The “End is Near” at least that is what AT&T executives are saying as their exclusive hold on the iPhone is coming to an end. Come February, Apple will now start selling it iPhones with the Verizon blessing. Why did AT&T lose out? Well, At the moment, the iPhone faces fierce competition from Google’s Android platform, which is closely nipping at Apple’s heels. Part of the reason for Android’s success is that it is available on all the major United States carriers, according to numbers available from comScore, which monitors mobile phone use.
Nearly half the active Android devices in the United States operate on Sprint and T-Mobile. Some commentators think that Apple is realizing that the AT&T exclusive contract is not to their advantage any more. Verizon may offer fertile ground to gain new iPhone customers, and this sets the stage that if Apple feels Android is still gaining on other networks then they may start to look at other subscribers to compete there too.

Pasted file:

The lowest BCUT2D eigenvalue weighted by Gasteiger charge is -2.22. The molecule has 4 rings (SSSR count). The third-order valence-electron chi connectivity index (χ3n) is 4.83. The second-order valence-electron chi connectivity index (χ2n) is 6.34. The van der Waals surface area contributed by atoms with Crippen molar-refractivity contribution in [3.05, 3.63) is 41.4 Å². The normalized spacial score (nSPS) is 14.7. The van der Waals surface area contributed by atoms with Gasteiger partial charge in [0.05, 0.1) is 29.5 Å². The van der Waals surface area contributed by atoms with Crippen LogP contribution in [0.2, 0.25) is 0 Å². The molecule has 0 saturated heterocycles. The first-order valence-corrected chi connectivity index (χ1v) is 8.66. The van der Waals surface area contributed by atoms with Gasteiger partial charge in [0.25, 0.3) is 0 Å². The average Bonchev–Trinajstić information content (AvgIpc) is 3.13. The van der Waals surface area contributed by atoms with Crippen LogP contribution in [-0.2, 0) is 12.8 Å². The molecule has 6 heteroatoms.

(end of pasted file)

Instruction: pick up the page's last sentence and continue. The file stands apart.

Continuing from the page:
Putting the iPhone on Verizon was a technological challenge for Apple, because Verizon’s network uses CDMA technology, while AT&T’s, which uses GSM technology. Apple has made the technological modifications necessary to make the iPhone work with CDMA, which other networks use as well. So it would be technically feasible, although it would require some work, for Apple to supply an iPhone to MetroPCS, or Sprint Indeed, further adjustments to put the phone on T-Mobile may have to occur.
The development of an alternative relationship with other carriers could make consumers happy, especially if the technological problems of AT&T continue (dropped calls). Also, more carriers could spur more movement toward the iPhone and away from the Android model. Carriers will also be happy if in the end they can carry as many mobile phones as possible.
Source: The New York Times